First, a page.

New resources in Lake Bluff promote better learners
Lake Bluff Middle School social worker Carly Quick, and eighth-grade student Andrew Romack of Lake Bluff demonstrate using an iPad acquired through a Learning Disabilities Association grant. Quick will be receiving her own iPad to help in her work with di
Updated: January 17, 2013 2:38PM
LAKE BLUFF — To be standing at a grade school desk is no longer a signal of punishment, but rather an alternative way for the student to soak in the lessons.
The look, sound and feel of learning in District 65 schools is changing, such as using desks students stand at rather than sit in, and both teachers and students find positive benefits in this education process.
District teachers received $8,000 from 12 grants awarded by the Lake Forest-Lake Bluff Learning Disabilities Association to buy specialized equipment to help students absorb content in a way that matches their different learning styles. The equipment not only provides an immediate improvement for those most in need, but serves as a test for the district as it considers future purchases with limited tax dollars.
The new resources include stand-up desks, iPads, sensory integration tools and vouchers to purchase iPad apps.
Similar grants were made to other area schools, a total of $48,000, by the Learning Disabilities Association, organized in 1988.
“The kids really like them,” said Carley Quick, District 65 school social worker. “I know the stand-up desks have a big impact. Some have some great success with that in the classroom.”
Standard school desks can be a distraction for children who work and learn better when they are standing rather than confined and fidgeting in a traditional desk.
“Some are kinesthetic learners,” Quick said. “You’re definitely going to get your foot-tappers.”
Quick said the iPad brand tablet computers and special apps will open doors for those who are not strong verbal communicators.
Over several years, she said, educators have learned from special education teachers, training sessions, and in-classroom experience how valuable new types of resources can be for the range of students they encounter. Not everyone learns the same way, she said. The new tools expand opportunities for all students to be successful, not just those who have learning disabilities.
District 65 Director of Student Services and Assessment Anne Wirtz was very grateful for the learning grant program of the LDA.
“They allow teachers to try ideas that may work elsewhere — new things on the market,” she said.
She said it quickly becomes evident if a student is being helped, and all students can be helped. Two stand-up desks are in classrooms because there may be multiple students who benefit from them. Any student can use the equipment. No one is singled out.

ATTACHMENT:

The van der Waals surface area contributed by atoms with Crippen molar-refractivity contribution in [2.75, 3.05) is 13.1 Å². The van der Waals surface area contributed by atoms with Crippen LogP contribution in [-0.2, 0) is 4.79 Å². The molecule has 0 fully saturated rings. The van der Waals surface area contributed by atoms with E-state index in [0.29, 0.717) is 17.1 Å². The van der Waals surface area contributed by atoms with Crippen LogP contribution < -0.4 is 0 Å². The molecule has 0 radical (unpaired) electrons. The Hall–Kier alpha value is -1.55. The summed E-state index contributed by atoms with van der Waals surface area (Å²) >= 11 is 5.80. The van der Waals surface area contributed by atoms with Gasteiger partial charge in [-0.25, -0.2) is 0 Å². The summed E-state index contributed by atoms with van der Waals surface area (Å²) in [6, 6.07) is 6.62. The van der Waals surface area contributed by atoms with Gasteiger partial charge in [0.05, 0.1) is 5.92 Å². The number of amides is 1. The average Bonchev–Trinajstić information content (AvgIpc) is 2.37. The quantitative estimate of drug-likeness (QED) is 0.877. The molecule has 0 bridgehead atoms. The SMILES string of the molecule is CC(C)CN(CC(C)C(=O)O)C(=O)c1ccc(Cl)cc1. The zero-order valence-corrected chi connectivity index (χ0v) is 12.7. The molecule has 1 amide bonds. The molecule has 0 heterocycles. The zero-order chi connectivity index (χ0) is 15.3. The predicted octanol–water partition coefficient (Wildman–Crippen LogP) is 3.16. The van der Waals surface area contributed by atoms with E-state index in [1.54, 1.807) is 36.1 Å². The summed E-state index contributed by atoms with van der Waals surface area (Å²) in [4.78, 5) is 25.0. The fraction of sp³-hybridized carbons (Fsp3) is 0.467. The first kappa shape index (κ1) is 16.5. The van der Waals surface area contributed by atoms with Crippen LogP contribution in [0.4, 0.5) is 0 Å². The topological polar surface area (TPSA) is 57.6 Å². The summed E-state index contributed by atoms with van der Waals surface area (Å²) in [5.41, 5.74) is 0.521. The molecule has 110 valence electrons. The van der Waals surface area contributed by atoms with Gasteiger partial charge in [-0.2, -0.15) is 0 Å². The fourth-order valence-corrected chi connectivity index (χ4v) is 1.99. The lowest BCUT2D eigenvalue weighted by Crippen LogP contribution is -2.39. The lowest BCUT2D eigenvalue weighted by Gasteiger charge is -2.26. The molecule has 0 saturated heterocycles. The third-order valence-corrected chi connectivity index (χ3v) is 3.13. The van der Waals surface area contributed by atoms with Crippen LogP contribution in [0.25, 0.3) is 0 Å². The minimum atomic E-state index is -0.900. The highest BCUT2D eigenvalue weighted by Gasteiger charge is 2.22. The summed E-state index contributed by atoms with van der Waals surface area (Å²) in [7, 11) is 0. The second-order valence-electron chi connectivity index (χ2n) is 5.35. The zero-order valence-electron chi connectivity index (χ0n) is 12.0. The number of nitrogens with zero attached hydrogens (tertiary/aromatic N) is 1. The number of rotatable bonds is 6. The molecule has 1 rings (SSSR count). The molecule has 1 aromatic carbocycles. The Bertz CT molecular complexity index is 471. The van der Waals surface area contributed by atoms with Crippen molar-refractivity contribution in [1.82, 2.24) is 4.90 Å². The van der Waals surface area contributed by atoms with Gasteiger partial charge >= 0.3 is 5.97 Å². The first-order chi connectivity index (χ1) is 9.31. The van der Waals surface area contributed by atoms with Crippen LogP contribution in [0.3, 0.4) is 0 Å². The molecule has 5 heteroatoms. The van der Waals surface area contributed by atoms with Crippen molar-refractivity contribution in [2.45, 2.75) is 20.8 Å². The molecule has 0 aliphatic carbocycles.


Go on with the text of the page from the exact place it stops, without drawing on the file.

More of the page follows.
“Every child is different,” Wirtz said. “We try to address all the ways they learn.”
She said equipment is not the only help the LDA provides. Speakers are brought to the community for seminars with teachers, students and parents. She described the programs as having a “powerful impact.” Others, such as the Parent Teacher Association and area foundations, also help the schools with resources.
“I think the intent of the LDA is to go above and beyond,” Wirtz said. “We have options in every classroom, which is the ideal. Our district is so fortunate to be able to partner with such high-performance folks. We have some students who truly have difficulties.”
Students who struggle reading words on a page can learn and understand the material if they hear it. They are auditory learners — those who learn best what they hear. A device to scan a printed text and create an audible version was a real help to such students.
“It allowed the student to listen to the text. We call it leveling the playing field,” she said.
Teachers write grant applications which are submitted to the Learning Disabilities Association for review. Approved grants can range from hundreds to thousands of dollars, Wirtz said. Stand-up desks, for example, are very expensive. Sensory learning games and supplies can be as little as a few dollars and iPads can cost thousands.
LDA President Jennifer Riley said there were 59 applications from area school teachers requesting $110,000 this year. In past years, there have been 25 to 30 grant requests.
“We gave $48,000 this year,” she said.
Riley knows, as a mother, the impact appropriate learning resources can have for a child who needs them.
“I know it helps,” Riley said. “Absolutely it helps.”
“We all want success,” she said of the Association’s members. “We just want to help the teachers. We are very happy to help our children.”
The Lake Forest-Lake Bluff Learning Disabilities Association may be reached at www.lflblda.com. The site provides information about learning success, education and fund-raising events and speeches by experts.